Ex-ByteDance Employees Say Co. Scraped Other Sites for Flipagram

Bytedance Scraped Flipagram Featured

With the social network space well-established, TikTok made a splash during the pandemic. Users may have felt safe, but ex-employees of ByteDance, the parent company of TikTok, contend the company scraped content from sites such as Instagram and Snapchat for Flipagram, another site owned by the company.

Former ByteDance Employees Speak Out

ByteDance started Doujin, the Chinese version of TikTok, in 2016. A year later, TikTok was launched, as was Flipagram. Former ByteDance employees speaking on anonymity have said the company scraped from other social media sites and added the content to Flipagram, which was later renamed Vigo Video.

The scraping project and manipulating like and view statistics were known as “growth hacks.” Scraping, also known as crawling, is when a computer is used to copy information from a website. In this case, ByteDance scraped videos, usernames, and profile pics and descriptions from Instagram, Snapchat, and other social media sites.

Bytedance Scraped Flipagram Tiktok

Hundreds of thousands of accounts were affected, according to one former employee. An internal document laid out a plan to “crawl video > 10k/day in PO countries. “

The ex-ByteDance employees are not aware of when the scraping project ended. A couple of them contend that the purpose of the scraping was to train the “For You’ algorithm with U.S.-based content to appeal more to U.S. users. The “For You” algorithm is used in both TikTok and Doujin.

A ByteDance employee explained the reasons for the scraped content and “fake accounts” in a document. They said the accounts would help test content to see what performed best. Users could then create similar content to what was stolen, making it more popular among viewers.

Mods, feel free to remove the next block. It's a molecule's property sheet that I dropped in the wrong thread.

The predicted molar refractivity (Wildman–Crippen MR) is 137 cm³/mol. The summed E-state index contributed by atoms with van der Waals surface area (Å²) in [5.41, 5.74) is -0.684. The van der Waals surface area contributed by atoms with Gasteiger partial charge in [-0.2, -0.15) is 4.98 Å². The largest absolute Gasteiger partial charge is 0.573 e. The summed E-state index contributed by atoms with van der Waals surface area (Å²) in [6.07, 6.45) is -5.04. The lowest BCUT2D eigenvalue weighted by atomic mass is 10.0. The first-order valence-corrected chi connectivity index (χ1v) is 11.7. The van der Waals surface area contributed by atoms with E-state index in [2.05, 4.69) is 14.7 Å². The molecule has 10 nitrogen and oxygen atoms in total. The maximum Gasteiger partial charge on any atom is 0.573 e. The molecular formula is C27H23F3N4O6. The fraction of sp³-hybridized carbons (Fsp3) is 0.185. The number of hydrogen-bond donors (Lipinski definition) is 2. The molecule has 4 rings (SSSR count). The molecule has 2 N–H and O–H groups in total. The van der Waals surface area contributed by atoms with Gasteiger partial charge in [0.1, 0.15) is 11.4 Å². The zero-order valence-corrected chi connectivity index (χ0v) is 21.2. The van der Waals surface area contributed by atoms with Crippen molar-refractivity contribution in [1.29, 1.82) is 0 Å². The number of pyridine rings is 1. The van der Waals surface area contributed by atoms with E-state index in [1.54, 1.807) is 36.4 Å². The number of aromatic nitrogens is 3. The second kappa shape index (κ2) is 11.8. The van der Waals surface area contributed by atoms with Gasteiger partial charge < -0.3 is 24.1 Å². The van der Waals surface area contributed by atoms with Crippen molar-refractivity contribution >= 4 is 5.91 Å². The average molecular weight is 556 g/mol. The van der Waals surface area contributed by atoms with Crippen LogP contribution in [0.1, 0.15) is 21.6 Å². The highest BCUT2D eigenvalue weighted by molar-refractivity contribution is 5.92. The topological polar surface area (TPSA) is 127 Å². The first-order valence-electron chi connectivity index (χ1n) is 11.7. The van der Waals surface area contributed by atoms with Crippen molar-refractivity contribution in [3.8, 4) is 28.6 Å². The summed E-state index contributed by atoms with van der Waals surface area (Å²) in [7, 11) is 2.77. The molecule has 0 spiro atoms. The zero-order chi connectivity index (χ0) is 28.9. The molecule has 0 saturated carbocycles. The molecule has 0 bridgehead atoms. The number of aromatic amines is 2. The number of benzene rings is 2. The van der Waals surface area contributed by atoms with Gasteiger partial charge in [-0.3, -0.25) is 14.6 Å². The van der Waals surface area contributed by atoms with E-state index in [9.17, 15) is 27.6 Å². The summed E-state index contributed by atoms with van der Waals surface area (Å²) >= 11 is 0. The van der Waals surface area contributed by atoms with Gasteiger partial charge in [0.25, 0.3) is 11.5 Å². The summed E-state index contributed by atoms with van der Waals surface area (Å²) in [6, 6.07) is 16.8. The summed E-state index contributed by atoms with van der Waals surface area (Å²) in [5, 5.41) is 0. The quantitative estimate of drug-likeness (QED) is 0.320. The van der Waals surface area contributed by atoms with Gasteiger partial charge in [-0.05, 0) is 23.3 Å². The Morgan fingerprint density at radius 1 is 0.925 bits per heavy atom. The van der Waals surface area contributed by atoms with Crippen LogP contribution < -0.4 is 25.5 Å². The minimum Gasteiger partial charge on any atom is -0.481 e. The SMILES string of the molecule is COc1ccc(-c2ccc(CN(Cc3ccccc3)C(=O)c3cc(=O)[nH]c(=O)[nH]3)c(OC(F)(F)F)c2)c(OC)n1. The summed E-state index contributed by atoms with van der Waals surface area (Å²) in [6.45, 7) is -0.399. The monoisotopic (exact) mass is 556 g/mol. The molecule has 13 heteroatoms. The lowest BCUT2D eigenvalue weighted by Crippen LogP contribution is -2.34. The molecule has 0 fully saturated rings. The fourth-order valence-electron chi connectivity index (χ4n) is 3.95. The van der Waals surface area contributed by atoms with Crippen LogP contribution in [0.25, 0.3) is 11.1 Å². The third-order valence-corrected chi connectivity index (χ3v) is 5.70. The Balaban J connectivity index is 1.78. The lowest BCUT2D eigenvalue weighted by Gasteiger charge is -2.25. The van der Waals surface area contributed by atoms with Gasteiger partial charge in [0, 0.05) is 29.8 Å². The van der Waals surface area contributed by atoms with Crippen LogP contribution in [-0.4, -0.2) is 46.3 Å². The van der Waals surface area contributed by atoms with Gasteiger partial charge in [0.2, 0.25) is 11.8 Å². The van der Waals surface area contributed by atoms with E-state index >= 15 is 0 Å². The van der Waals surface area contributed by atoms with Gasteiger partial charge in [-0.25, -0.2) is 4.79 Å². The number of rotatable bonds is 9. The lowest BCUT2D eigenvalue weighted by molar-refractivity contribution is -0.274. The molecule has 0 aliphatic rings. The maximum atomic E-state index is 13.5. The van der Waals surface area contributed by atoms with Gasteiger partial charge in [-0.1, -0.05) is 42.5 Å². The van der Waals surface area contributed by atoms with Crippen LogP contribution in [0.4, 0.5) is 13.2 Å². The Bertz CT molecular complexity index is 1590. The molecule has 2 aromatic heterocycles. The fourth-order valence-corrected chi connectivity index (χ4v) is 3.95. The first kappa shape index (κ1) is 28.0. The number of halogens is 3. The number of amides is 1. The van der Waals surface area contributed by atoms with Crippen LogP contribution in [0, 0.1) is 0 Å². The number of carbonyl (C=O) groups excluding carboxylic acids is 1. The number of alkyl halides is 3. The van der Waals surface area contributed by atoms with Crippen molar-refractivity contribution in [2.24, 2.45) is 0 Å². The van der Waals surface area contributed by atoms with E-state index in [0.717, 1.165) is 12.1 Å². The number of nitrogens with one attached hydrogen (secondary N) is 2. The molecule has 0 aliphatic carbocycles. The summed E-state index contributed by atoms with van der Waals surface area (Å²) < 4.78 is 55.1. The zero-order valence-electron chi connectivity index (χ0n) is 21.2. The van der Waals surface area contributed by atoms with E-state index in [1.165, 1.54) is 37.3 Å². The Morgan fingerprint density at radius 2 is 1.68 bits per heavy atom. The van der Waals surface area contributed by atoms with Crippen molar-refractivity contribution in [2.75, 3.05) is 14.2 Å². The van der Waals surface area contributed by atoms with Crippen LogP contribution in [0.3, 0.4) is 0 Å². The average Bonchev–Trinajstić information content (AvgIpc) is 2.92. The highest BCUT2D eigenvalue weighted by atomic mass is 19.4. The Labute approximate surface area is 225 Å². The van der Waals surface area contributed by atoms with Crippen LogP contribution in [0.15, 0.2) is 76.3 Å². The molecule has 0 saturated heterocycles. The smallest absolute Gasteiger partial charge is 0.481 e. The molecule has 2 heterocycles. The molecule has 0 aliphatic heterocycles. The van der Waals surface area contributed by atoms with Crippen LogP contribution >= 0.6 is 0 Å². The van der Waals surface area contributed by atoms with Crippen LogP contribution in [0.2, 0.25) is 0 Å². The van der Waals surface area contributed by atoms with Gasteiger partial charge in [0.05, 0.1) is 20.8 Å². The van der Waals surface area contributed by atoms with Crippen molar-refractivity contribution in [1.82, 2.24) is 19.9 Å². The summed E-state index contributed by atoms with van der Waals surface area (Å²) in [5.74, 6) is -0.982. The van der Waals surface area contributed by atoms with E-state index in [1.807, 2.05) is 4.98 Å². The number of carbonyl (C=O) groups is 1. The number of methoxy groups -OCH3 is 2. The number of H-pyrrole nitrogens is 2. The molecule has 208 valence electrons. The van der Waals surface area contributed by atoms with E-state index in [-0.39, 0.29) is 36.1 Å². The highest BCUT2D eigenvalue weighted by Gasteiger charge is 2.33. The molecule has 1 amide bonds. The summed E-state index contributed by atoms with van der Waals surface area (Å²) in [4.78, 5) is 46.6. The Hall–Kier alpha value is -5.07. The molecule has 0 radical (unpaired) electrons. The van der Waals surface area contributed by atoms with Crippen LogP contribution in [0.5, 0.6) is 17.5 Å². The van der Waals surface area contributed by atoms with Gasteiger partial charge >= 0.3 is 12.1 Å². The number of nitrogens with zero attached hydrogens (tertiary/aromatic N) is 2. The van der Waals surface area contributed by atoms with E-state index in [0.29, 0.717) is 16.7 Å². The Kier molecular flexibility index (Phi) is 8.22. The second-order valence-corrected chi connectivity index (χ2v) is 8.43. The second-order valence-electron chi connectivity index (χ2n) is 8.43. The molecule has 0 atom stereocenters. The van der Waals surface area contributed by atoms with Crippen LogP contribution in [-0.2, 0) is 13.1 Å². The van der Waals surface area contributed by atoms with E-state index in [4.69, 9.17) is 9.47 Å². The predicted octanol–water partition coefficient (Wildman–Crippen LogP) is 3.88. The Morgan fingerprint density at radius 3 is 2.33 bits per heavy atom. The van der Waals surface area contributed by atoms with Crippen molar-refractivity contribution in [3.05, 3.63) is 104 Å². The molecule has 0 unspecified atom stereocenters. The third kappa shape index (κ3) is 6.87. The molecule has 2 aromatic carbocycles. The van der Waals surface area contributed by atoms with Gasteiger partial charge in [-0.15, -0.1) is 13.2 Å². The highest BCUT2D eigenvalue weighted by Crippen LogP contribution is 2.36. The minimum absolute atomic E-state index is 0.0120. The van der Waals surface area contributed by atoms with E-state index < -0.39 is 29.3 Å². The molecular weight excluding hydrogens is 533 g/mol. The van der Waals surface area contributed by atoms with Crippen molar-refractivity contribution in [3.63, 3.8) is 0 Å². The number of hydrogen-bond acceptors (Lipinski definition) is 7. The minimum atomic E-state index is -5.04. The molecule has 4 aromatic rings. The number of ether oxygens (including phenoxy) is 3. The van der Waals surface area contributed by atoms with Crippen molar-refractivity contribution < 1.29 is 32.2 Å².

Bytedance Scraped Flipagram Video

The documents also show that ByteDance began scraping content in early 2017 to add to its fake accounts. It was attempting to show content that was “not too Chinese,” according to another document, and wanted it to appeal to U.S. users. Some of the former employees say the process didn’t pan out, as the scraped content still didn’t do well with users.

Midway through 2017, the scraped content was originating from the U.S., according to the former ByteDance employees. Instagram, Snapchat, and Musical.ly were called out as sources for the content. The latter was later acquired by the company and became TikTok.

Reactions from ByteDance and Users

In response to the allegations, Jennifer Banks, ByteDance spokesperson, said, “ByteDance acquired Fllipagram in 2017 and operated it, and subsequently, Vigo, for a short time. Flipagram and Vigo ceased operations years ago and aren’t connected to any current ByteDance products.”

Yet, that doesn’t answer what happened five years ago. The chief technology officer until fall 2017, Brian Dilley, was asked if ByteDance had scraped content for Flipagram. “No, in fact, I’m positive we were not,” he replied.

Bytedance Scraped Flipagram Recording

Despite the denial, there have been legal cases launched by people and companies who initially created the content. The former ByteDance employees contend that some people complained that their scraped content had been added to Flipagram, and complaints on Twitter support this.

Two former employees say ByteDance received emails complaining of being impersonated on Flipagram. Additionally, parents were questioning why their children’s content was appearing on an app they had never heard of before.

ByteDance employees were told to delete the accounts with the scraped content or allow the creator to have control of the account and explain that they can’t prevent a user from uploading content that wasn’t theirs.

Read on to find out how to download TikTok videos so that you can watch them even when you aren’t online.

Laura Tucker
Laura Tucker

Laura has spent nearly 20 years writing news, reviews, and op-eds, with more than 10 of those years as an editor as well. She has exclusively used Apple products for the past three decades. In addition to writing and editing at MTE, she also runs the site's sponsored review program.

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